Lizard sprint speed

As I’ve mentioned before, one of my primary research interests is how these lizards change in different contexts. So far I’ve measured a whole lot of morphological traits like limb length and head width on lizards from islands all over the cyclades. I’ve also measured a whole-organism performance trait, namely bite force, which relies on many of these head-related morphological traits working together in concert to see if that varied from one island to the next. Head measurements have differed significantly, as have bite force measurements. Now I want to determine whether the differing limb lengths also result in differences in performance, specifically sprint speed.

There are many ways in the literature to measure lizard sprint speed. The most common is to use a racetrack or small treadmill, set a lizard down and record how fast it runs across the surface. This works well, to a point, but I’ve never been entirely satisfied with papers discussing the implications of a lizard that runs 4% faster than another over a thick rubber mat. I wanted to test sprint speed in a more realistic context. My first thought was to build a fenced course out in the field, but I soon realized that wasn’t going to be feasible, so I set out to replicate field conditions in the lab.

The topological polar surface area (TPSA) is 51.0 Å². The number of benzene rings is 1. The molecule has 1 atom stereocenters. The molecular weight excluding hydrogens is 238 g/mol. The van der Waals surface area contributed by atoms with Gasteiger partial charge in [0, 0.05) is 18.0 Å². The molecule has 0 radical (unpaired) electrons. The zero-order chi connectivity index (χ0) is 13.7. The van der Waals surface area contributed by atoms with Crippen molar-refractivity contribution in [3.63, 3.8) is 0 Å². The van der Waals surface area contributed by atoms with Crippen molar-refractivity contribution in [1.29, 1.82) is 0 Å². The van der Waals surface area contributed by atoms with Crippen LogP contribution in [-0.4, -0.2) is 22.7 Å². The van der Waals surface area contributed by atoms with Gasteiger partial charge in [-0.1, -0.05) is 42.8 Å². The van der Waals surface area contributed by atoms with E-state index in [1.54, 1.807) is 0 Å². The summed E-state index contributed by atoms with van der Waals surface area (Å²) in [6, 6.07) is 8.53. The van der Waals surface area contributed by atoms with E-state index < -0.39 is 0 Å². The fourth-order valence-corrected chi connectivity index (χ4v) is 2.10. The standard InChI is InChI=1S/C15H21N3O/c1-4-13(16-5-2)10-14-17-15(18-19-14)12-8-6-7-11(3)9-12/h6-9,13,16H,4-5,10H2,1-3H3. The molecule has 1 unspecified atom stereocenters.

The two populations I most wanted to test were both from Naxos. One lives in a highly developed valley full of rock walls and terraces and spends almost all of its time on and near the stones. The other lives in an area without any significant human land use – no grazing and certainly no walls, and so spends its time running across loose sand from bush to bush. These two substrates formed the basis of my question – because the lizards in the two areas have different limb lengths, does that mean they have different sprinting capacity over the substrate they’re most used to traversing?

So, I built a 3 meter long plastic-lined chute in the lab. I covered the bottom with sand, set up my video camera, and started recording lizards from both populations running across it. Things got really interesting when, after I absconded with about 15 large stones from an old rock pile, I built a mini rock wall in the chute. I then re-ran all of the lizards across the stones to see if some managed better than others. I now have a few hours of video to go through, frame by frame to calculate the sprint speeds of each individual, but fingers crossed something interesting comes of it! Here are a few pictures of the set up.Sprint Speed SetupSprint Speed Rocks Sprint Speed Sand

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One thought on “Lizard sprint speed

  1. Nice job Colin. What motivates the lizard to move across the sand? Is it going from a cave to another cave? Is it doing something that it would naturally do: going for an insect, fleeing from a perceived danger?

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